Microsoft has confirmed plans to unify its varying platforms under the Windows 10 banner, including the news that gamers will be able to share purchases across multiple devices.

Microsoft has already indicated that gaming will form a core part of its Windows 10 launch later this year: DirectX 12 will be exclusive to the platform and bring promised performance improvements for all graphics hardware, while the company recently demonstrated the ability to stream games from its Xbox One platform to tablets running Windows 10. Now, the company has revealed more details on the Windows Universal App Platform.

According to details released by Microsoft at the Game Developers Conference this week, the Universal App Platform will make it easier for developers to write a single app that can be used on Windows 10 phone, tablet, laptop, desktop, console and even the new HoloLens AR platforms. For buyers, though, the bigger news is that the Windows Store will be shared between all devices. Should a developer offer a particular app or game on more than one Windows 10 platform, cross-buy will be supported: meaning that a game available for phones, desktops and the Xbox One could be purchased once and installed and played on any of the available platforms.

It's something rival Sony has been trying for years: many of its games purchased through the PlayStation store can be downloaded on the PlayStation 4 and PlayStation Vita consoles for a single price. Microsoft's vision, however, goes still further - but will require buy-in from the developers, who will be left with the ultimate choice of whether to even release multiple versions of their software and then whether to enable cross-buy support or force gamers to rebuy the same content for access on different platforms.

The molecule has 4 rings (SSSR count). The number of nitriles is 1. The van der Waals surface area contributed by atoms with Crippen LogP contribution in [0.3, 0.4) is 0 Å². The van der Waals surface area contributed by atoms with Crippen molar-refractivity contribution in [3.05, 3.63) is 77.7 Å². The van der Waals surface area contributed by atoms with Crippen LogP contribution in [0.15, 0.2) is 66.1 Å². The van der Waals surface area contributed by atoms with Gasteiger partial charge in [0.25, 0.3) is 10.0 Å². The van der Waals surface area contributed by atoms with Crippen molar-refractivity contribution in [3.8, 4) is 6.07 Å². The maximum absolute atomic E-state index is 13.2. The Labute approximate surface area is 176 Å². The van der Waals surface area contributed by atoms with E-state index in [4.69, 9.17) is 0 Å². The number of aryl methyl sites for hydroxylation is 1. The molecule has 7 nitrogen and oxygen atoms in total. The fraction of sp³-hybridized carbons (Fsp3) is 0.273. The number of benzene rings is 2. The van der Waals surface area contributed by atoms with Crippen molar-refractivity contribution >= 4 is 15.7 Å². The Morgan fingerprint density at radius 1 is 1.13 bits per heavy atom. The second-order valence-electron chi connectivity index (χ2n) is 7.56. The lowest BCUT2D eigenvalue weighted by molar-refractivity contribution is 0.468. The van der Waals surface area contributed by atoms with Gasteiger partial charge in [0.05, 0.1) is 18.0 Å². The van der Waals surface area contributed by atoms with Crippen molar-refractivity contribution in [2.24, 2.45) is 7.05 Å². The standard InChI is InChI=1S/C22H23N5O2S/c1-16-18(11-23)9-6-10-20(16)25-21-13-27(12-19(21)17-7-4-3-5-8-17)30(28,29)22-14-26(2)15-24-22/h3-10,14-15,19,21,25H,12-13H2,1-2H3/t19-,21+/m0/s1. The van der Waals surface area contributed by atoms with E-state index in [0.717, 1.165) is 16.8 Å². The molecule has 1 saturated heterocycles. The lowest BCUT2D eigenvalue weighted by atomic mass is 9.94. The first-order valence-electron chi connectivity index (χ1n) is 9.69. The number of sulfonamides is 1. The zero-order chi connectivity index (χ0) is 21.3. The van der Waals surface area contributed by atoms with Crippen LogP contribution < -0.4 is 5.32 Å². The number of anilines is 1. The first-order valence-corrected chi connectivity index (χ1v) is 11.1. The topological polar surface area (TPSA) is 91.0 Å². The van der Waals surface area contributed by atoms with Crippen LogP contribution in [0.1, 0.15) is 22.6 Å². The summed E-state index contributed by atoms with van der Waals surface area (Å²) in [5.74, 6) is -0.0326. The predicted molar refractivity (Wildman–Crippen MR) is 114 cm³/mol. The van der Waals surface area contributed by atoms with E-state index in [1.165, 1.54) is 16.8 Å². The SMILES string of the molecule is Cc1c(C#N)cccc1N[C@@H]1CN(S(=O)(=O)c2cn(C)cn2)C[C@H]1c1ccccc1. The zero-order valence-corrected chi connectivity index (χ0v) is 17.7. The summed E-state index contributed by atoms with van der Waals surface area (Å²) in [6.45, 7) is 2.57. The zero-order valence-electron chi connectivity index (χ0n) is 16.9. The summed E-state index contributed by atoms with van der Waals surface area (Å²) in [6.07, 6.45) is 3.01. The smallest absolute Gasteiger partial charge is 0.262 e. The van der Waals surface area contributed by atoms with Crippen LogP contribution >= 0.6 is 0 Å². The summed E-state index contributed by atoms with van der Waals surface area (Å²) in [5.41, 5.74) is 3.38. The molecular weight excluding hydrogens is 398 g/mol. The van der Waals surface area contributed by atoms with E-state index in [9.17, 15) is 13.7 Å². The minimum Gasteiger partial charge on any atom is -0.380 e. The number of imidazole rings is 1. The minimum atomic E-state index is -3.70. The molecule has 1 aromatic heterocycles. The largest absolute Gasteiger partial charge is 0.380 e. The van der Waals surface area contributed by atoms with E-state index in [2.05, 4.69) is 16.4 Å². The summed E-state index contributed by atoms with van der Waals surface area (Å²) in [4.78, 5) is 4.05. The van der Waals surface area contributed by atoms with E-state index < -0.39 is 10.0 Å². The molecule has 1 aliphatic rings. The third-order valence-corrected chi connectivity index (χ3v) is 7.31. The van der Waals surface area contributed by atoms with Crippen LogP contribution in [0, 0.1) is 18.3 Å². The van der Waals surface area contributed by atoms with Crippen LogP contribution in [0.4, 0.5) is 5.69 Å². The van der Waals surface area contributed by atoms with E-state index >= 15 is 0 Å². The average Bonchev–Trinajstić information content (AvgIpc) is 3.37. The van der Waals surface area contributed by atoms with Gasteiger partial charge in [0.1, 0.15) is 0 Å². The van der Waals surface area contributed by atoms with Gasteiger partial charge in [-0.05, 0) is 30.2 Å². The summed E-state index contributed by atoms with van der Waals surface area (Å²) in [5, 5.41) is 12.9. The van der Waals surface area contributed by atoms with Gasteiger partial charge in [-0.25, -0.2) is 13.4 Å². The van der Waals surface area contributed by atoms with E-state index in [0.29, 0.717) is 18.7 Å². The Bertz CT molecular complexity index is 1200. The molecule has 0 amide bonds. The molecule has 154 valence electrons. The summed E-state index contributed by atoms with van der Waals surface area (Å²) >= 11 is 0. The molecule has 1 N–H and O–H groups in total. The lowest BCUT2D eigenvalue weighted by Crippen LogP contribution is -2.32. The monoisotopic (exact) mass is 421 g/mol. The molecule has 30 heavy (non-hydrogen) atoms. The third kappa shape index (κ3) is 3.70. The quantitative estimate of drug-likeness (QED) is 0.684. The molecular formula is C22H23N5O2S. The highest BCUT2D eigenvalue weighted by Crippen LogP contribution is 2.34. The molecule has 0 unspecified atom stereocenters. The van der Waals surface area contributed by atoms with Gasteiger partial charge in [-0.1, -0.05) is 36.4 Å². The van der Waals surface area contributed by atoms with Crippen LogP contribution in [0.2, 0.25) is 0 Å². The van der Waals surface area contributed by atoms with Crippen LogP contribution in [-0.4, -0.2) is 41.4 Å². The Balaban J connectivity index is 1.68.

Microsoft has also reiterated plans to open up its Xbox One software development kit (SDK), promising to bring it to 'a broader set of developers' and include access to 'the vast majority of Xbox Live services currently available under Xbox One, under a shared set of APIs, integrated with the Windows Store.' The company is still coy, however, on when it will release a firmware update to enable SDK support on all retail Xbox One consoles - something that formed a central pillar of its pre-launch promises for the platform.

Other demonstrations made by the company during the event include a wireless adapter which allows all wireless Xbox One controllers to work with Windows 10 PCs, a 20 per cent performance boost in the upcoming Fable Legends thanks to DirectX 12, and the impending launch of a five-on-five third-person battle arena title dubbed Gigantic from Motiga.

Full details of the company's announcements at GDC are available at its Xbox Wire website.
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